If he has still some money left, he will buy clean clothes and if there is some more, he will buy food. He thinks fried chicken, spaghetti, mixed vegetables and ice cream would make a nice noche buena.

He also wants things that are a little harder to get: a happy family and finishing school together with Joshua. Surely someone who is up and selling pan de sal at 4 a.m. and never misses tutoring class or regular school, deserves a break some time. Isn’t that what Christmas is for?

(Ivy Shella V. Espineli, 26, tutors 50 poor children in Baseco as a member of Kabalikat, a people’s organization.)

©Copyright 2001-2008, An Inquirer Company

Monday, December 22, 2008

By the side of the road in Tondo

Commentary : By the side of the road in Tondo

Philippine Daily Inquirer

Posted date: December 22, 2008

WE sat with 12 women leaders of the urban poor at the edge of the homes that line the R-10 road in Tondo. Across the road stood the North Harbor piers. The women discussed the meetings they had had with the Maynilad water company about securing regular water in their area. It was hard to hear them over the roar of the big container van trucks that came within a few feet of us. It had rained a little while before, so the air was fresh, but not for long with all the trucks. Young boys and girls still half naked from playing in the rain squeezed through the group to get to Aling Marieta’s sari-sari store to buy candy or food items for Mama.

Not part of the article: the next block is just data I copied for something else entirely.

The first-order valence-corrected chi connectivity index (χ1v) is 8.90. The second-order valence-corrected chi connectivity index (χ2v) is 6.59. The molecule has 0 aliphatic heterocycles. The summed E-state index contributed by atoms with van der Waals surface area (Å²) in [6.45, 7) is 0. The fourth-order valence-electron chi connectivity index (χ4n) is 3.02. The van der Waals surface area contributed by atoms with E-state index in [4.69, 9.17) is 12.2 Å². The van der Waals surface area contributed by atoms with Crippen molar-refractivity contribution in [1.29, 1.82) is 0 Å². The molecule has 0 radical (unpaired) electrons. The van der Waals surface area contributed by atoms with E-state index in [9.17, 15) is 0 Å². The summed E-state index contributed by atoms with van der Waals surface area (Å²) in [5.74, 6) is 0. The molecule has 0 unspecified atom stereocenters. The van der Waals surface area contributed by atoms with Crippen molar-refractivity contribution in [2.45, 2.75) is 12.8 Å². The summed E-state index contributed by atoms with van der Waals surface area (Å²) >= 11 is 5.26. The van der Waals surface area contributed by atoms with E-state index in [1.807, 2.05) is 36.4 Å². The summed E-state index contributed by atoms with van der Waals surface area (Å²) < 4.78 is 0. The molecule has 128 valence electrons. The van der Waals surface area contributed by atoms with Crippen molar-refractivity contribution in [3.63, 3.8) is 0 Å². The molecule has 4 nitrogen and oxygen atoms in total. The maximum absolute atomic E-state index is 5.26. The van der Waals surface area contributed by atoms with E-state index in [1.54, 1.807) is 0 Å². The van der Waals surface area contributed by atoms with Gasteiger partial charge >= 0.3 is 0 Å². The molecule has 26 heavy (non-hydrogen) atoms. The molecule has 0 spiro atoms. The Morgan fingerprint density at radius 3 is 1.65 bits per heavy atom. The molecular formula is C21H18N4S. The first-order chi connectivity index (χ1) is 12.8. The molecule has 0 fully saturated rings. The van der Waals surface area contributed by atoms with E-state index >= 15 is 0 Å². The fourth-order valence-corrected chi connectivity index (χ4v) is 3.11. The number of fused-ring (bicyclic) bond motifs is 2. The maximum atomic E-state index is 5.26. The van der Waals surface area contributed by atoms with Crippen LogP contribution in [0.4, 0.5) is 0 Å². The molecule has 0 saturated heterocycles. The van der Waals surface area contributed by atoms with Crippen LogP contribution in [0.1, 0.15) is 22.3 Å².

The women began with water, but later talked of hunger in the area, politics and family planning. When they talked of family planning Aling Marieta gave her opinion that the best method was to vasectomize the men. All the women agreed, even those who said they were pro-life. To the women it seemed eminently fair.

The families now pay on average P30 a day for the water they buy from private persons, or P900 a month. For this money they get 200 liters a day, which is below the minimum of 250 liters recommended by the World Health Organization for lower-income families. If the women can’t afford the amount of water recommended, they can’t clean the children or dishes and can’t take good care of their sanitation. Diseases result, but then there is no money for medicine.

If they had the Maynilad water, they would pay about P4 instead of P30 for the 200 liters they now buy, or a savings of about P780 a month. With this money they can increase their family food budgets by 25 percent a day on average; they can send all their children to school; they can afford medicine, storybooks, copybooks and new clothes and they can buy all the water they need.